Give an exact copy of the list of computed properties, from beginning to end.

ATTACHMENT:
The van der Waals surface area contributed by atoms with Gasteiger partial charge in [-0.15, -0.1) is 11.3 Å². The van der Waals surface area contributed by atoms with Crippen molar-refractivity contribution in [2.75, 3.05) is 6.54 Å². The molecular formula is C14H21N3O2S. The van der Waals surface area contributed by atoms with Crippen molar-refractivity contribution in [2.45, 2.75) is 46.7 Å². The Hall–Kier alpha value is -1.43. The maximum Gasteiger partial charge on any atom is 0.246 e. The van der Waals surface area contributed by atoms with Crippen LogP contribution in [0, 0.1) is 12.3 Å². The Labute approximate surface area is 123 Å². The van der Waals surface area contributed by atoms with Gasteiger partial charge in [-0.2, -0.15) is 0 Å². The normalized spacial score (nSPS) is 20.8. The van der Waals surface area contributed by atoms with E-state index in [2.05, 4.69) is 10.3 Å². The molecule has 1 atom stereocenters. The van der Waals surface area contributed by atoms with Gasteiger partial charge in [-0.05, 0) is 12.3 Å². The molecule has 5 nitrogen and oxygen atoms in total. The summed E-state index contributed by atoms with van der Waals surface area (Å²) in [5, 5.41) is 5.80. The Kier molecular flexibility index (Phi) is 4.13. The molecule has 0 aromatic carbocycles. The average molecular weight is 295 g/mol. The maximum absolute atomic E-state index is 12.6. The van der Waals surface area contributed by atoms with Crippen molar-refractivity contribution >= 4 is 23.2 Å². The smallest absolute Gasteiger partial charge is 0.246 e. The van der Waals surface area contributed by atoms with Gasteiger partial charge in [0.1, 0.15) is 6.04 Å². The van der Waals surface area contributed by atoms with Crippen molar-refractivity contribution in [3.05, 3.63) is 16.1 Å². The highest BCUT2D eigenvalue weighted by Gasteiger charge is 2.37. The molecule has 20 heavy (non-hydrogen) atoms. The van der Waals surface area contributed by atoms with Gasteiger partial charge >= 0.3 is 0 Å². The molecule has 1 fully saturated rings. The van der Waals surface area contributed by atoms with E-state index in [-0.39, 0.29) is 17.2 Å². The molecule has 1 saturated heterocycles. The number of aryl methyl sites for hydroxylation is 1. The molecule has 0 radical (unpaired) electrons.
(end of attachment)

The van der Waals surface area contributed by atoms with Gasteiger partial charge in [-0.15, -0.1) is 11.3 Å². The van der Waals surface area contributed by atoms with Crippen molar-refractivity contribution in [2.75, 3.05) is 6.54 Å². The molecular formula is C14H21N3O2S. The van der Waals surface area contributed by atoms with Crippen molar-refractivity contribution in [2.45, 2.75) is 46.7 Å². The Hall–Kier alpha value is -1.43. The maximum Gasteiger partial charge on any atom is 0.246 e. The van der Waals surface area contributed by atoms with Crippen LogP contribution in [0, 0.1) is 12.3 Å². The Labute approximate surface area is 123 Å². The van der Waals surface area contributed by atoms with Gasteiger partial charge in [-0.2, -0.15) is 0 Å². The normalized spacial score (nSPS) is 20.8. The van der Waals surface area contributed by atoms with E-state index in [2.05, 4.69) is 10.3 Å². The molecule has 1 atom stereocenters. The van der Waals surface area contributed by atoms with Gasteiger partial charge in [-0.05, 0) is 12.3 Å². The molecule has 5 nitrogen and oxygen atoms in total. The summed E-state index contributed by atoms with van der Waals surface area (Å²) in [5, 5.41) is 5.80. The Kier molecular flexibility index (Phi) is 4.13. The molecule has 0 aromatic carbocycles. The average molecular weight is 295 g/mol. The maximum absolute atomic E-state index is 12.6. The van der Waals surface area contributed by atoms with Crippen molar-refractivity contribution >= 4 is 23.2 Å². The smallest absolute Gasteiger partial charge is 0.246 e. The van der Waals surface area contributed by atoms with Gasteiger partial charge in [0.1, 0.15) is 6.04 Å². The van der Waals surface area contributed by atoms with Crippen molar-refractivity contribution in [3.05, 3.63) is 16.1 Å². The highest BCUT2D eigenvalue weighted by Gasteiger charge is 2.37. The molecule has 20 heavy (non-hydrogen) atoms. The van der Waals surface area contributed by atoms with Gasteiger partial charge >= 0.3 is 0 Å². The molecule has 1 fully saturated rings. The van der Waals surface area contributed by atoms with E-state index in [-0.39, 0.29) is 17.2 Å². The molecule has 1 saturated heterocycles. The number of aryl methyl sites for hydroxylation is 1. The molecule has 0 radical (unpaired) electrons.